If I’m in tighter waterways I personally like to combine a river fin with two side fins so that I still have some stability and tracking with a looser backend. If you are in deeper waters you can go with a speed fin setup as well that reduces the drag of your board.
What Position Should my Center fin be in?
Some paddle boards like Atoll give you a US Fin box spec fin with an elongated fin box. This allows you to choose the position of your center fin to better customize its performance slightly.
- When the fin is farther forward it gives you more maneuverability
- When the fin is placed in the center it gives you the midpoint sweet spot between tracking and maneuverability. This is usually where I like to put the fin.
- When the fin is placed further back it gives you better tracking and a straight line.
What’s the ideal fin setup for Recreational paddling?
For the vast majority of folks who have inflatable paddle boards, a 2+1 replaceable fin setup is ideal. This setup gives you the best tracking starting out and gives you the option to try other fin setups down the road.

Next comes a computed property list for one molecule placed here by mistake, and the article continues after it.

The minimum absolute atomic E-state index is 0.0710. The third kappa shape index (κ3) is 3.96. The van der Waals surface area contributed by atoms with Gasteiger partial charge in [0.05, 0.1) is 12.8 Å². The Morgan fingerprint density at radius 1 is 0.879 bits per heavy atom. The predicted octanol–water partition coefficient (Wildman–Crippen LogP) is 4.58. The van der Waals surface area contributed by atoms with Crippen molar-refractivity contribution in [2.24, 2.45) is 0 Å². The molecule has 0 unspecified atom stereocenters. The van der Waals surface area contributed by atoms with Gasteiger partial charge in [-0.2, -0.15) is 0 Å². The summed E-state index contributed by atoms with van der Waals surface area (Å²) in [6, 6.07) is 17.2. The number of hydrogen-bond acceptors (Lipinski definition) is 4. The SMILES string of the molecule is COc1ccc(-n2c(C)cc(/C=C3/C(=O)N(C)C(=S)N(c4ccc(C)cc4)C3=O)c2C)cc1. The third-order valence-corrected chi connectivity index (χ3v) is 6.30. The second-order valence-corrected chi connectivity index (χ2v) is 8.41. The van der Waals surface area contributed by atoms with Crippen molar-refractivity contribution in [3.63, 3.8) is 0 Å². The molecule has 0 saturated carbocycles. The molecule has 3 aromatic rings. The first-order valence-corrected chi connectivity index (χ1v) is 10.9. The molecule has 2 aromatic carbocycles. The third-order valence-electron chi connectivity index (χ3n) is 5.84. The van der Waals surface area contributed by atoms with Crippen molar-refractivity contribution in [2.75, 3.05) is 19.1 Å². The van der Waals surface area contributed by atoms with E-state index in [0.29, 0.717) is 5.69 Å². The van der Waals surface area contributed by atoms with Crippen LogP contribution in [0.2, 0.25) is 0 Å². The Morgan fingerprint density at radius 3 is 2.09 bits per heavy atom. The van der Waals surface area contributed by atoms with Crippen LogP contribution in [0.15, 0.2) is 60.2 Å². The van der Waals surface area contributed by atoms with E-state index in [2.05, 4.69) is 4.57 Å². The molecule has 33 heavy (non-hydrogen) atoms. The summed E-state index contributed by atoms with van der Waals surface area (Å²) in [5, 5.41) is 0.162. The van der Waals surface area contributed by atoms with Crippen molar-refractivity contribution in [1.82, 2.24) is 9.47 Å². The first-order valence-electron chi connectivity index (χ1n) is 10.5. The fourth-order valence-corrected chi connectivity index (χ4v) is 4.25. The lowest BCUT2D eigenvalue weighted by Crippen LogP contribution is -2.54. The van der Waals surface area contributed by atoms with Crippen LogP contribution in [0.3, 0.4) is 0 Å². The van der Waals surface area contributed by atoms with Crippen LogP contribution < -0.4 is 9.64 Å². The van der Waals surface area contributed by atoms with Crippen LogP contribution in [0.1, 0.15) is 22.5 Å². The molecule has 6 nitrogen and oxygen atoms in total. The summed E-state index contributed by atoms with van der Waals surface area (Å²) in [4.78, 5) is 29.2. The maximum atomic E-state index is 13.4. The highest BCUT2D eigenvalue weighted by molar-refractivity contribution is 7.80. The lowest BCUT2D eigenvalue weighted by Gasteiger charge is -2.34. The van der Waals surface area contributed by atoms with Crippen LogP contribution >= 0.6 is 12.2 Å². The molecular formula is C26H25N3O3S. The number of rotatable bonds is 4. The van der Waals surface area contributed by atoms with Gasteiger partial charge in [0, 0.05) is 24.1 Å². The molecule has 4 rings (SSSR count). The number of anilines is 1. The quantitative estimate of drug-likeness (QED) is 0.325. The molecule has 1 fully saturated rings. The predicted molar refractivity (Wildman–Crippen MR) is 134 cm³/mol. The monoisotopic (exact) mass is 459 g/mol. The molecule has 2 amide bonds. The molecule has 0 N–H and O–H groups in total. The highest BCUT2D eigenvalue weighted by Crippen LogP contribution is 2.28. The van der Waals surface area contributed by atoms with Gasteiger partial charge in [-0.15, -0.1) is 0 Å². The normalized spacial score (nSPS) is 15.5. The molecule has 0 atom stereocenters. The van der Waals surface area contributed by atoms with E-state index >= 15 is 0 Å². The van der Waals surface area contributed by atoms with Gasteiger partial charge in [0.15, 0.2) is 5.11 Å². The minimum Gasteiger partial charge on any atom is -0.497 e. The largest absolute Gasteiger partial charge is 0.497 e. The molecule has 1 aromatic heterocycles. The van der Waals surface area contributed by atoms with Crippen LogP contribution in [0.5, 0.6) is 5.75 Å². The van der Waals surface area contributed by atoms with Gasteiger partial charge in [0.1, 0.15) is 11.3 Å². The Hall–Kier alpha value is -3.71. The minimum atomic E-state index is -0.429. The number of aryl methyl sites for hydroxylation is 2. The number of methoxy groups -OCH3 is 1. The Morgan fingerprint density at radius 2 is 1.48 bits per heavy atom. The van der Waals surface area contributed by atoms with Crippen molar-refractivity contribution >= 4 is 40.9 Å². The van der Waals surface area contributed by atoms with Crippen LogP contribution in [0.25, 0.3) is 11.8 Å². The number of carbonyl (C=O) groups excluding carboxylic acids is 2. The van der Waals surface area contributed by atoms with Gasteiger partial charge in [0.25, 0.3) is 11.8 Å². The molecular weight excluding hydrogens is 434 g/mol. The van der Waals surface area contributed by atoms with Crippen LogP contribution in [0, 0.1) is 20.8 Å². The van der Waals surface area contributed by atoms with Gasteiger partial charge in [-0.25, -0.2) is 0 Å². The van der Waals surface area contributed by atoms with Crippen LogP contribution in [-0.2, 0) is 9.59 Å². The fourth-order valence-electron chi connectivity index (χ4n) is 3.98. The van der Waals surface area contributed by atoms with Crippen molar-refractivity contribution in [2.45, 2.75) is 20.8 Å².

For maximum flexibility look for boards that are US Fin box and FCS fin box compatible. This will give you the most options for fin experimentation down the line!
So How Should I Choose a Fin for My Paddle Board
The best way to choose a fin or fin set-up is to ask yourself the following questions.
- What Is my SUP Skill Level?
- Where Am I Paddling? Is it shallow? Will there be wind and waves?
- What Factor is Most Important to You? Tracking? Stability? Speed? Maneuverability?
If you are newer to paddle boarding it’s best to go for a 2+1 standard setup (9” dolphin fin with two 5” side fins). As you advance you can start experimenting with SUP fin setups that are more performance based like Speed fins, Racing fins and River fins.
Where you paddle is an important factor as to what you choose for a SUP fin. The more shallow it is the smaller and more flexible your fins should be. Consequently, if there is more wind, waves and tracking/ stability is important to you, choose a longer center fin like a touring fin with two 5” fins as side fins.
The last factor is more of a personal preference. If you are just starting out you will want a 2+1 fin setup with an 8 or 9” center fin to help with stability. As your skill level grows you can start purchasing smaller fins to work more on speed and maneuverability.
What is your fin preference? Tell us on our Facebook Page!
We are sorry that this post was not useful for you!
Let us improve this post!
Tell us how we can improve this post?